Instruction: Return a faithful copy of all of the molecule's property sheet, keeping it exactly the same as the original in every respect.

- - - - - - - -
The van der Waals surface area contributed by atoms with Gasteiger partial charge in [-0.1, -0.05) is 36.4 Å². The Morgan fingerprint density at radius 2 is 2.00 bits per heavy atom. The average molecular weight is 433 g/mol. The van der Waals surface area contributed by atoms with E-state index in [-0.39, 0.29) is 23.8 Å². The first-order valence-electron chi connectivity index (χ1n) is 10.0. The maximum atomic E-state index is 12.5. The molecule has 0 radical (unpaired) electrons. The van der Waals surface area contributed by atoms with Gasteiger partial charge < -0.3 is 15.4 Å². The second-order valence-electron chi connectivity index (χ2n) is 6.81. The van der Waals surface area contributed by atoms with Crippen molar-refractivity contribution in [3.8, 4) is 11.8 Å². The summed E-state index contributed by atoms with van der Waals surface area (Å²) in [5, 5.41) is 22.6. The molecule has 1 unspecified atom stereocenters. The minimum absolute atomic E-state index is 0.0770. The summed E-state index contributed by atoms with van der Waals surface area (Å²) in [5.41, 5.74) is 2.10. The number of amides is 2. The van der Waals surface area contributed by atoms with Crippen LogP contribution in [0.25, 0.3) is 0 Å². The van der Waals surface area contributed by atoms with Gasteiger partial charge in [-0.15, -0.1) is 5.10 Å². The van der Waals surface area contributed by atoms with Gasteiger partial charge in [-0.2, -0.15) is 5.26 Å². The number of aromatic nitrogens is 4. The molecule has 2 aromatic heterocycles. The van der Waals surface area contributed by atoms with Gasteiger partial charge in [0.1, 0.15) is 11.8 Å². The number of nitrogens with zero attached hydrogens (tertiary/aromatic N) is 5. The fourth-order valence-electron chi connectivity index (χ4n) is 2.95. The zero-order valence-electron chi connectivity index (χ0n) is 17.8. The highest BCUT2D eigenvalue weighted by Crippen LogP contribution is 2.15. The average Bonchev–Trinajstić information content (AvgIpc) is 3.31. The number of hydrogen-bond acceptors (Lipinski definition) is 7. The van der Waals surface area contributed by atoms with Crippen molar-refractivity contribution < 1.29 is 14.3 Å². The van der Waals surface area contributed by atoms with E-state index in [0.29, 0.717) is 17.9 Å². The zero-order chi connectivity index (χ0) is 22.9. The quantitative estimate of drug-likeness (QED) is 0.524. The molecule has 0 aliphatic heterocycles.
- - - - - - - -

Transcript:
The van der Waals surface area contributed by atoms with Gasteiger partial charge in [-0.1, -0.05) is 36.4 Å². The Morgan fingerprint density at radius 2 is 2.00 bits per heavy atom. The average molecular weight is 433 g/mol. The van der Waals surface area contributed by atoms with E-state index in [-0.39, 0.29) is 23.8 Å². The first-order valence-electron chi connectivity index (χ1n) is 10.0. The maximum atomic E-state index is 12.5. The molecule has 0 radical (unpaired) electrons. The van der Waals surface area contributed by atoms with Gasteiger partial charge < -0.3 is 15.4 Å². The second-order valence-electron chi connectivity index (χ2n) is 6.81. The van der Waals surface area contributed by atoms with Crippen molar-refractivity contribution in [3.8, 4) is 11.8 Å². The summed E-state index contributed by atoms with van der Waals surface area (Å²) in [5, 5.41) is 22.6. The molecule has 1 unspecified atom stereocenters. The minimum absolute atomic E-state index is 0.0770. The summed E-state index contributed by atoms with van der Waals surface area (Å²) in [5.41, 5.74) is 2.10. The number of amides is 2. The van der Waals surface area contributed by atoms with Crippen LogP contribution in [0.25, 0.3) is 0 Å². The van der Waals surface area contributed by atoms with Gasteiger partial charge in [-0.15, -0.1) is 5.10 Å². The van der Waals surface area contributed by atoms with Gasteiger partial charge in [-0.2, -0.15) is 5.26 Å². The number of aromatic nitrogens is 4. The molecule has 2 aromatic heterocycles. The van der Waals surface area contributed by atoms with Gasteiger partial charge in [0.1, 0.15) is 11.8 Å². The number of nitrogens with zero attached hydrogens (tertiary/aromatic N) is 5. The fourth-order valence-electron chi connectivity index (χ4n) is 2.95. The zero-order valence-electron chi connectivity index (χ0n) is 17.8. The highest BCUT2D eigenvalue weighted by Crippen LogP contribution is 2.15. The average Bonchev–Trinajstić information content (AvgIpc) is 3.31. The number of hydrogen-bond acceptors (Lipinski definition) is 7. The van der Waals surface area contributed by atoms with Crippen molar-refractivity contribution < 1.29 is 14.3 Å². The van der Waals surface area contributed by atoms with E-state index in [0.29, 0.717) is 17.9 Å². The zero-order chi connectivity index (χ0) is 22.9. The quantitative estimate of drug-likeness (QED) is 0.524. The molecule has 0 aliphatic heterocycles.